Reversible fuel cell goes both ways for the US Navy
Boeing has delivered a new type of fuel cell to the US Navy for testing that can both store energy and generate electricity. Called a "reversible solid oxide fuel cell," it's designed to absorb energy from renewable sources, such as wind and solar, then release it as required to provide commercial and military users with a cleaner, more sustainable source of power.
One of the major failings of renewable energy sources is that most of them are notoriously unreliable. The sun only shines part of the time and the wind is as unpredictable as… well, the weather. This is a particular problem for the US military, which operates under a policy of becoming a greener fighting force, but still needs power sources that are constant and predictable.
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Sixteen months in development, the Boeing fuel cell system relies on a catalytic electrolysis process that uses electricity to break up water or other materials to generate hydrogen gas, which it then compresses and stores for later use. When electricity is needed, the fuel cell can reverse itself and burn the hydrogen to produce electricity with only water for waste. Boeing claims that this is the first time that both sides of the cycle have been combined into a single system.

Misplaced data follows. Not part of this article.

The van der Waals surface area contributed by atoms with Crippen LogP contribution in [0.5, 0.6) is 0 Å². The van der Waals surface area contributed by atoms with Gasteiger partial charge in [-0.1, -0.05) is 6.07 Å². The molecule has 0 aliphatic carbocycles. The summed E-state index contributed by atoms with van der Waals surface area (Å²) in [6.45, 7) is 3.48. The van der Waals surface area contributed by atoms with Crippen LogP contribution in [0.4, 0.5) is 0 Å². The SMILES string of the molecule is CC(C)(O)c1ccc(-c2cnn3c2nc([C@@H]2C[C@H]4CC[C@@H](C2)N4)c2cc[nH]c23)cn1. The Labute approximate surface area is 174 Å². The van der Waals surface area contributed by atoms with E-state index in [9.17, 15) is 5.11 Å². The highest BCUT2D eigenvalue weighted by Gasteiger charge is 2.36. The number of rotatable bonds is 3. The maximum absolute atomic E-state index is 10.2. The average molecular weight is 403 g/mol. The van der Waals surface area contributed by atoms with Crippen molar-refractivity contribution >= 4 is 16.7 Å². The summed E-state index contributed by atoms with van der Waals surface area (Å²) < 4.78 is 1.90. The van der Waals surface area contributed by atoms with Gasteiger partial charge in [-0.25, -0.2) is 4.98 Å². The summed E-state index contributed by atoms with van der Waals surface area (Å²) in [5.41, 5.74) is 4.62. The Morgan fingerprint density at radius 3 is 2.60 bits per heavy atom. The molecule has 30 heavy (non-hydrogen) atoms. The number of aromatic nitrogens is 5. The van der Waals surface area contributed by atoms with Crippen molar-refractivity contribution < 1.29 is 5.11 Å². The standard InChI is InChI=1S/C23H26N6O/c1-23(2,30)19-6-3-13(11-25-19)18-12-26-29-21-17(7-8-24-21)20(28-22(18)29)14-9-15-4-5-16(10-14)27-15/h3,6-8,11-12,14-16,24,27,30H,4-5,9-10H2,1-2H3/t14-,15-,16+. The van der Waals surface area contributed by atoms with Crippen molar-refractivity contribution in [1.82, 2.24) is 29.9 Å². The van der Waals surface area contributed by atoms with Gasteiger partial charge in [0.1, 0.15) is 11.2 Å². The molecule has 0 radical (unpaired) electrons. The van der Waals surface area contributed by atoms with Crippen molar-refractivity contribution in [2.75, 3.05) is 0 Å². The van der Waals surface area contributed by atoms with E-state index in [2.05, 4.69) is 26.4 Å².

The Boeing system was first tested on the Southern California Edison power grid at Boeing's Huntington Beach, California, facility. It will now be connected to the Navy microgrid at the Naval Facilities Engineering Command, Engineering, and Expeditionary Warfare Center in Port Hueneme, California to see it can support military requirements.
"This fuel cell solution is an exciting new technology providing our customers with a flexible, affordable, and environmentally progressive option for energy storage and power generation," says Lance Towers, director, Advanced Technology Programs. "Boeing is known for successful innovation and technology advancement. As the company begins its second century, it's not surprising that we'd be at the forefront of helping solve the energy and technology challenges of the 21st century."